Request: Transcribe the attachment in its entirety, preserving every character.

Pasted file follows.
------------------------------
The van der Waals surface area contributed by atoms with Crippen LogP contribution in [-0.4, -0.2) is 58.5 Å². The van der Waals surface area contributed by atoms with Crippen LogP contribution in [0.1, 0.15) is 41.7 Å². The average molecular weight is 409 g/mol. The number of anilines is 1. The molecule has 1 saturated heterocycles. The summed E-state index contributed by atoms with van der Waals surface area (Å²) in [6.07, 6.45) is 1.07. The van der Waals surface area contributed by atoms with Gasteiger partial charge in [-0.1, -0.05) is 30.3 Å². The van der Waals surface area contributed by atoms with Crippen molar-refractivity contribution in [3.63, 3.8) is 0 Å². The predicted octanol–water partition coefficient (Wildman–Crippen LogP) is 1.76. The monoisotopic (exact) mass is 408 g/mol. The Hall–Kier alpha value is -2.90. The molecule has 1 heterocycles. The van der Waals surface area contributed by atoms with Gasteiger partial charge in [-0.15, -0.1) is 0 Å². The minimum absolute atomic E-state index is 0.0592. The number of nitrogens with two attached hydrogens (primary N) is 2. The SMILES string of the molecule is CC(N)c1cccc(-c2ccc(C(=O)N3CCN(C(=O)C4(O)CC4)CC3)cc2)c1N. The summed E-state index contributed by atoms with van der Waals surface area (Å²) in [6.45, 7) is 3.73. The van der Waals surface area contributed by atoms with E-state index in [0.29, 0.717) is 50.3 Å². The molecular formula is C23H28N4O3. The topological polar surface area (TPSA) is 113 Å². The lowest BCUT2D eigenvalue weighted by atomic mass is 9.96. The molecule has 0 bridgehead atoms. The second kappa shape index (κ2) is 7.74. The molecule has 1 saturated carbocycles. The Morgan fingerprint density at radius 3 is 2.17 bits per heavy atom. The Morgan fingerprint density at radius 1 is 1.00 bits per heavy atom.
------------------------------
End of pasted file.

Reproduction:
The van der Waals surface area contributed by atoms with Crippen LogP contribution in [-0.4, -0.2) is 58.5 Å². The van der Waals surface area contributed by atoms with Crippen LogP contribution in [0.1, 0.15) is 41.7 Å². The average molecular weight is 409 g/mol. The number of anilines is 1. The molecule has 1 saturated heterocycles. The summed E-state index contributed by atoms with van der Waals surface area (Å²) in [6.07, 6.45) is 1.07. The van der Waals surface area contributed by atoms with Gasteiger partial charge in [-0.1, -0.05) is 30.3 Å². The van der Waals surface area contributed by atoms with Crippen molar-refractivity contribution in [3.63, 3.8) is 0 Å². The predicted octanol–water partition coefficient (Wildman–Crippen LogP) is 1.76. The monoisotopic (exact) mass is 408 g/mol. The Hall–Kier alpha value is -2.90. The molecule has 1 heterocycles. The van der Waals surface area contributed by atoms with Gasteiger partial charge in [-0.15, -0.1) is 0 Å². The minimum absolute atomic E-state index is 0.0592. The number of nitrogens with two attached hydrogens (primary N) is 2. The SMILES string of the molecule is CC(N)c1cccc(-c2ccc(C(=O)N3CCN(C(=O)C4(O)CC4)CC3)cc2)c1N. The summed E-state index contributed by atoms with van der Waals surface area (Å²) in [6.45, 7) is 3.73. The van der Waals surface area contributed by atoms with E-state index in [0.29, 0.717) is 50.3 Å². The molecular formula is C23H28N4O3. The topological polar surface area (TPSA) is 113 Å². The lowest BCUT2D eigenvalue weighted by atomic mass is 9.96. The molecule has 0 bridgehead atoms. The second kappa shape index (κ2) is 7.74. The molecule has 1 saturated carbocycles. The Morgan fingerprint density at radius 3 is 2.17 bits per heavy atom. The Morgan fingerprint density at radius 1 is 1.00 bits per heavy atom.